S: Yeah, yeah.
Tell me something about this guy and the Black Muslims.
certainly part of Ali's impetus to regain the championship involves his
relationship with the Black Muslim movement. Since boxing professionally is an
activity that is against the Muslim rules, he'll be fully reinstated only when
he gives up prizefighting. Their laws and directives are very tough: no sports,
no dancing, moviegoing, dating, alcohol, tobacco, gambling or sleeping
"more than is necessary to health," no quarreling, or discourtesy
(especially toward women), or insubordination to civil authority except on
grounds of religious obligation. This last, of course, is why Ali felt he could
refuse induction into the armed forces. At the moment, because of the boxing
ban, Ali lives in a sort of benevolent exile that allows him to speak in behalf
of the Muslim movement, but not officially as a minister. Of course, the
championship helps him. He told me, "The championship strengthens my
reputation as a prophet. No more am I the onliest lil' voice crying in the
S: What is Ali
going to talk about when he becomes a minister?
W: He'll promote
the doctrine of the Nation of Islam. Its leader, the Prophet Elijah Muhammad,
is a man Ali venerates. He's now in his 70s, very asthmatic and frail. His
headquarters are on the South Side of Chicago, where Ali has purchased a
decaying mansion just down the street that he intends to renovate and make his
home. Elijah Muhammad is known as the Messenger of Allah.
S: What do these
people—Ali among them—believe?
W: Much of the
Muslim belief is a sort of homegrown theology developed from "visions"
divulged to Elijah Muhammad. They lack the roots one might expect from either
the black people's past in the United States, or from Africa origins, or even
Koran. The most ominous of their speculations is that civilization will be
destroyed in a holocaust caused by bombs dropped from a space platform manned
by Muslims, who are men, in Ali's words, "who never smile." The
platform is a big wheel-like structure. Ali says it can whip through the air at
18,000 mph and is able to stop on a dime. The platform is supposed to revolve
around the world until civilization's collective guilt calls for the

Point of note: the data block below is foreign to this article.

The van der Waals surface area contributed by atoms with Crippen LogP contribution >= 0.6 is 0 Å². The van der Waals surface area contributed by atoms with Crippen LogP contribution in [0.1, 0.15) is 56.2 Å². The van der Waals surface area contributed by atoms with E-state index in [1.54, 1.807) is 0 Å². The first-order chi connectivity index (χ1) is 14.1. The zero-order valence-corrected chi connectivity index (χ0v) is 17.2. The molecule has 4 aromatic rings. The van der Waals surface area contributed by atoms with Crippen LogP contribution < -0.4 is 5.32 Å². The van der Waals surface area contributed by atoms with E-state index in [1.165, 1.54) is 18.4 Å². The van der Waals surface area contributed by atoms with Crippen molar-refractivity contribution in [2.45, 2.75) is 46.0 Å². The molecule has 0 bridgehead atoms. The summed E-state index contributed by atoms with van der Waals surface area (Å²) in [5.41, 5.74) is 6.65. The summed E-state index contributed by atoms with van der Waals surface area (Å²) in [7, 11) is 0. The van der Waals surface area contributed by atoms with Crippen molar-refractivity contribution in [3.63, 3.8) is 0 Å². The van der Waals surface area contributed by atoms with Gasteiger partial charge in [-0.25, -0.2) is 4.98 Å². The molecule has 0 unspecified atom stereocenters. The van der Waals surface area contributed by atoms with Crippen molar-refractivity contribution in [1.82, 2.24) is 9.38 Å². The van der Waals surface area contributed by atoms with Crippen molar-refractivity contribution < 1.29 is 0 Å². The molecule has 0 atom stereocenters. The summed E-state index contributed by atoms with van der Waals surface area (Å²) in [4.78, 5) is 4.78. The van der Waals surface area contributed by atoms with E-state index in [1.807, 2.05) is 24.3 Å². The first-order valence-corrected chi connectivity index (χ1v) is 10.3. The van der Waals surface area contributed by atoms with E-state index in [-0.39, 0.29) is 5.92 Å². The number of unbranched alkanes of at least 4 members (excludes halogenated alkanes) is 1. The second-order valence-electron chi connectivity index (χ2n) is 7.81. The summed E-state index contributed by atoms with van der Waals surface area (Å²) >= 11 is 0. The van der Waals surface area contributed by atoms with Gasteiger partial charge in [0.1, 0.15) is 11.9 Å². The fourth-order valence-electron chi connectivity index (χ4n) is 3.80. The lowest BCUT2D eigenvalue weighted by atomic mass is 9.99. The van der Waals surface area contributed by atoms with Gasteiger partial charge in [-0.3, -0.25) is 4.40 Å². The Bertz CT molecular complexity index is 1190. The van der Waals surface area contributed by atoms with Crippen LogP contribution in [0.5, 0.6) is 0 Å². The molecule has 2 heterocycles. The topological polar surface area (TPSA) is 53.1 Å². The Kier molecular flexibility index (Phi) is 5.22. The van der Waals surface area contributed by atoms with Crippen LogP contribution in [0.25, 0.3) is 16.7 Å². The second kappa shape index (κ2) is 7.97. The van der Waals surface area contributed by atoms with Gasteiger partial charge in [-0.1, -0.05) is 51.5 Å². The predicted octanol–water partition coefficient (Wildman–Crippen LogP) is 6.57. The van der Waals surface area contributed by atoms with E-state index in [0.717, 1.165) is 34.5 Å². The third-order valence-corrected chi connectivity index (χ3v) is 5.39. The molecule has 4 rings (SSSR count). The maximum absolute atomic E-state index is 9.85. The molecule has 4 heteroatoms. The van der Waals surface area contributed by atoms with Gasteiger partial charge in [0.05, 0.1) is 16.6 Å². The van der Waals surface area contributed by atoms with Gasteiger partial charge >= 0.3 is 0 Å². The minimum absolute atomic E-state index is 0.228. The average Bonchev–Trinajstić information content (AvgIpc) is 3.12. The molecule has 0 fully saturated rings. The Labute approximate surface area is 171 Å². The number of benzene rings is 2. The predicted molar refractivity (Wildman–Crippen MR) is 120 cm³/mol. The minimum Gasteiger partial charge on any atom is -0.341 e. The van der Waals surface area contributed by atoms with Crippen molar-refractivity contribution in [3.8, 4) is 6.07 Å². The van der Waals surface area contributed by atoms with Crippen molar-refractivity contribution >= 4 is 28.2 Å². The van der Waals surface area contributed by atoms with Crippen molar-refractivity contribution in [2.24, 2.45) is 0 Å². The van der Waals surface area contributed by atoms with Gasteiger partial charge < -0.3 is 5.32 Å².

destruction to begin, at which point "the men who never smile" will
begin to push the bombs overboard. One early vision was that this would happen
in 1970. Elijah Muhammad has since moved the date up to sometime before the
year 2000. Exactly 144,000 blacks will survive the holocaust (almost all the
figures in the Muslim mythology are very precise) to get things going again.
Ali has seen the platform many times, he says, at least once a month and
usually in the early morning when he goes out on his training runs. He talks
about how it moves in the sky. He flails his arms. Its flight path is
apparently as erratic as a dragonfly's.
S: It all sounds
very goofy to me.
W: Well, I
suppose such myths and mysteries bear about the same relevance to the Black
Muslim teachings as the stories of the Old Testament to Christianity. The main
thrust of the movement is toward self-discipline—to provide some sort of
context for moral, material and cultural advancement. That's generally the
topic of the Sunday lectures in the Muslim temples. Ali himself is not allowed
to speak in the temples, but he has laboriously put together a number of
lectures for the college circuit, which he recites by heart. His wife helps
him. Their house is full of dictionaries. The talks have titles like
"Friendship," "The Purpose of Life," "The Intoxication of
Life," "The Wine of Failure." He wishes that his speaking talents
were recognized in more elevated circles. Ali told me, "I'd like to do
something for the new President. Perhaps he could send me somewhere to do
something for my country. I am known everywhere." It's all very wistful. He
says, "I could enlighten other countries about ours. I would do anything
for my country if it didn't interfere with my religion or my Islamic
beliefs." He'd like to be an ambassador of some sort.
S: An ambassador!
What next? Will it be easy for him to give up boxing for all that?
W: I don't think
so, but it's part of the Muslim idea of discipline that you should give up
something you love. It was awful for him in 1964 to give up "Cassius
Clay," a name he truly loved, for Muhammad Ali. Boxing is the only sport
that interests him. He finds the notion of football puzzling—that anyone would
want to disguise himself with padding and a helmet and stand anonymously out on
a field with 21 other people. He does not watch sports events on television.
The exciting moments come up so rarely that he fidgets in his chair. But any
fight film absorbs him. He says that even if it looks dull, "something's
involved, something's going on, something's going to happen." In the
evening Ali often pulls out a reel from this big collection he has—films of
Jack Johnson, Joe Louis, Willie Pep, Kid Gavilan, Rocky Marciano and, of
course, Sugar Ray Robinson.